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Why does ‘Fear of Change’ dominate our cities? - A “tragic street lamp”, “ungainly skeleton” and “a hole-riddled suppository”. This is how protesters once described the proposed Eiffel Tower in the 1880s. There was even a lawsuit submitted by neighbours of the proposed structure. They wanted to stop construction. They feared the tower would dominate the park, may fall and could attract lightning bolts to the area. Today, the tower is the most visited paid monument in the world and has becom...
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November 17, 2016

Being the ‘King of Cool’, if Arthur Herbert Fonzarelli were a millennial he would have a deconstructed coffee and some smashed avo for breakfast at the local café, Arnold & Co. With a full beard to replace his sideburns, his look would be complete with skinny blue jeans and a vintage leather jacket. Asides from coolness, his place of residence is the one thing that he and the 1950s Fonz have in common: the loft above his neighbour’s garage is the most affordable place to live.

The Qld government wants to see more of these ‘Fonzie Flats’ and other ‘Missing Middle’ housing forms such as the’plexes’ (duplexes, triplexes, quadplexes etc), row/terrace housing and medium rise apartments developed in South East Queensland (SEQ) over the next 25 years. The recently released Draft SEQ Regional Plan defines the ‘Missing Middle as “a form of housing offering greater density and diversity compatible with surrounding lower density residential environments”.

In other words, Missing Middle Housing acts as the diplomat for increased infill development. It is more compatible with low density housing forms that people are used to in Brisbane’s suburbs but still helps in achieving the region’s infill land supply benchmarks. This is important considering that the draft regional plan forecasts by 2041 that there will be 2 million extra people living in SEQ.

Missing Middle Housing has the potential to deliver good development outcomes featuring YIMBY Qld qualities such as community dividend (increased housing affordability and choice), sustainability (affordable living and ageing in place, less urban sprawl) and innovation (helping to solve a complex affordability problem). Anything that local governments can do to make it easier to supply the ‘Missing Middle’ will ultimately help improve affordability and ensure that ‘Millenial Fonzie’ still has a place to live.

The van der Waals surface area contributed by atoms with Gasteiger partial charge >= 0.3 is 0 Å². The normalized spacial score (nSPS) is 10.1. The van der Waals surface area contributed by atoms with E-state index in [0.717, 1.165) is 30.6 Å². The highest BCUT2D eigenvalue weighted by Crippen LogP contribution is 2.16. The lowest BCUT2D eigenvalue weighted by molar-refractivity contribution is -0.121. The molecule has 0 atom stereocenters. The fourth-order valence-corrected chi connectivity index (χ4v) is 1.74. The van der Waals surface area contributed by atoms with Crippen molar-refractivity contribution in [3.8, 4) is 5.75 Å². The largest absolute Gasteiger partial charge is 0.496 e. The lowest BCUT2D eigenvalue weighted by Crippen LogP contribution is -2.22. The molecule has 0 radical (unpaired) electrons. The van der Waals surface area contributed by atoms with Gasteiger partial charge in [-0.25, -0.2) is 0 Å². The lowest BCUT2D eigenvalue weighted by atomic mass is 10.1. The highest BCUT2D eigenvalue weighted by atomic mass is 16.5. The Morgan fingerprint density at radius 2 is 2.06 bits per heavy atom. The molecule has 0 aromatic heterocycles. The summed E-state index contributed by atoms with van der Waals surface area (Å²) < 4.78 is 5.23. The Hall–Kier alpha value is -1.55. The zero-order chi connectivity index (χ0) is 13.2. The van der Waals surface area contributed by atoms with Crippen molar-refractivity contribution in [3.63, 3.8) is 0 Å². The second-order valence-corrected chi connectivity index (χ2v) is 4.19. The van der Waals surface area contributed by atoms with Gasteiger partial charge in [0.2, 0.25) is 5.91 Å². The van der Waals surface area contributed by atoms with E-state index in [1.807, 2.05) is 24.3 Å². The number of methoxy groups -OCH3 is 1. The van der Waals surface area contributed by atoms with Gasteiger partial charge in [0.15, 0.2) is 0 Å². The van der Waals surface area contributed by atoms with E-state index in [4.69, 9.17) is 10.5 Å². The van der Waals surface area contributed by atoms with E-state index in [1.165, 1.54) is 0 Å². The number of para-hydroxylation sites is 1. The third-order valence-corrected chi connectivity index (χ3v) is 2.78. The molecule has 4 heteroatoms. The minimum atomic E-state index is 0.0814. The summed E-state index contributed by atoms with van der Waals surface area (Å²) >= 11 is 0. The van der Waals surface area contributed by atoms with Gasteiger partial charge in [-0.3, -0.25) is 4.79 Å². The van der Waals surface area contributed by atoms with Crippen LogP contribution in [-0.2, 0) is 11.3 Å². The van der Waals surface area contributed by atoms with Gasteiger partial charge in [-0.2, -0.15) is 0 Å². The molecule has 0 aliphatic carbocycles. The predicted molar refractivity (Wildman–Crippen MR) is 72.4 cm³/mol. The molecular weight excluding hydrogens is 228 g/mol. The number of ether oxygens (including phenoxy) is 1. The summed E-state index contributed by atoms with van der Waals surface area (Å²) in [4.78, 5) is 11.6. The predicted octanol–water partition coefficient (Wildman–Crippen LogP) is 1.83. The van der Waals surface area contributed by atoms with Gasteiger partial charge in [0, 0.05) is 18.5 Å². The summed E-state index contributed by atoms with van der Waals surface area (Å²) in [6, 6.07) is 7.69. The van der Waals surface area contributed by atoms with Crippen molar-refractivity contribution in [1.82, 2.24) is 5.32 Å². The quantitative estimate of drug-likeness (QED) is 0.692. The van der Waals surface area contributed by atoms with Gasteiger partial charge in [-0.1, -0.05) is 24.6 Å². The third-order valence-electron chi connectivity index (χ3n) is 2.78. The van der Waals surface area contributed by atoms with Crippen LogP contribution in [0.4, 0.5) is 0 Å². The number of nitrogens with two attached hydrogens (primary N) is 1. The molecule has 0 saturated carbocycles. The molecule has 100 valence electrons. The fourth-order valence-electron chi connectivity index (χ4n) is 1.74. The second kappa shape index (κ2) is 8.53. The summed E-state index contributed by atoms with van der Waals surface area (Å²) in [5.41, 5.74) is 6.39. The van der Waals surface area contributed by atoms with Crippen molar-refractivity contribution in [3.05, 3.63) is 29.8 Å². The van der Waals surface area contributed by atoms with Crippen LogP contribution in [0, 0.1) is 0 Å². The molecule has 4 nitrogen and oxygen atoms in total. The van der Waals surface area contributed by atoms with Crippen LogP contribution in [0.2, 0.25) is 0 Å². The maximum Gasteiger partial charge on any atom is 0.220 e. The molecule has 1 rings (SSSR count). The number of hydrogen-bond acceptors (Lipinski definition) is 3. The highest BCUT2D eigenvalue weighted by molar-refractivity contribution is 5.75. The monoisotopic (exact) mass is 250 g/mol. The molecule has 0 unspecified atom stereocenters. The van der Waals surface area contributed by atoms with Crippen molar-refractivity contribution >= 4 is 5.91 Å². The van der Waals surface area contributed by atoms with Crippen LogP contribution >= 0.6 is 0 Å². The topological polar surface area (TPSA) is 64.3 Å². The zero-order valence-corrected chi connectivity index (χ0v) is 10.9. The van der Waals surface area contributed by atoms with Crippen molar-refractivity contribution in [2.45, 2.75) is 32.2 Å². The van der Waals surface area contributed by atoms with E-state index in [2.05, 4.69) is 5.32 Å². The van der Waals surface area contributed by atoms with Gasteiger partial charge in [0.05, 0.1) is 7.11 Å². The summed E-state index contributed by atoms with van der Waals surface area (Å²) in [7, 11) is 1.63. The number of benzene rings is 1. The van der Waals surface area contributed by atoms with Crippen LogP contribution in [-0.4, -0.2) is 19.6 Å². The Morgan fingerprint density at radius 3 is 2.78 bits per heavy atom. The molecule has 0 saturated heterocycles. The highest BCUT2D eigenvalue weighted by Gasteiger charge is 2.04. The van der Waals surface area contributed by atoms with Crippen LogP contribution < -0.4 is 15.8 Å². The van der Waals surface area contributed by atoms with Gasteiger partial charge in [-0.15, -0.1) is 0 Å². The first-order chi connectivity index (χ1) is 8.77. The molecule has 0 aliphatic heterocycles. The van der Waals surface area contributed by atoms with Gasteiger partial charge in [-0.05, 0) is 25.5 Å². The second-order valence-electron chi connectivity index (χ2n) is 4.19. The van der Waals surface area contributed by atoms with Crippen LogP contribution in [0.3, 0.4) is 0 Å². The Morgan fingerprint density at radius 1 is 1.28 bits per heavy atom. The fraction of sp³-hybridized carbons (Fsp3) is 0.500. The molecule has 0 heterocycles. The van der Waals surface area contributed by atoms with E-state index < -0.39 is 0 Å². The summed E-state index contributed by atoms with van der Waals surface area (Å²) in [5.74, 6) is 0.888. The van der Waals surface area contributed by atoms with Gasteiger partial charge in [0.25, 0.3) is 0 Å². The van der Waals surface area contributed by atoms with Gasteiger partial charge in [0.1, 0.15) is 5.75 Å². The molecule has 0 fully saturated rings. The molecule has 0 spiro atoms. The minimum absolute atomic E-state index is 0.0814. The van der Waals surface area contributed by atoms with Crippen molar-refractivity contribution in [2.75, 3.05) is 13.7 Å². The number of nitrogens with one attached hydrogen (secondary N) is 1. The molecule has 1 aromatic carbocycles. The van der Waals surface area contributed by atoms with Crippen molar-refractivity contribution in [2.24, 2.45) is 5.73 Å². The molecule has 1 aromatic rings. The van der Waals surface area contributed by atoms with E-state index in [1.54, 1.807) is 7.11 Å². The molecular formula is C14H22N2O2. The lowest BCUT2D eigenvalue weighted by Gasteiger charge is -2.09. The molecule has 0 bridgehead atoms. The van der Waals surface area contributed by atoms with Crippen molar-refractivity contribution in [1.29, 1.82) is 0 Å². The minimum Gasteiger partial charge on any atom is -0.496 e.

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November 9, 2016 |

The community initiated a state ministerial call-in of a development approval for the West Village Project at West End. A ministerial call-in allows the relevant Minister to decide a development application; even if the local council has already made a decision. In fact, Brisbane City Council had already approved the development and it was midway through the court appeal process when called in.

Council’s approval limited the height of future buildings on the site to 15 storeys as per the local plan requirements. This was an outcome negotiated by Council during the development assessment process in response to community concerns about building height. Originally, 25 storey building heights were included in the proposed design.

The ministerial call-in was recently approved. It allows for one of the approved buildings to have a height of 22 storeys. With many residents concerned about building height, what exactly did the ministerial call-in do?

The outcome of the call-in is that taller buildings are allowed, resulting in smaller building footprints. This creates more public accessible open space which was another key concern of residents. Another outcome is that the decision has been settled without a lengthy and expensive court appeal process. A minister’s call-in decision is final and cannot be appealed in court, unlike the original approval decision by Council.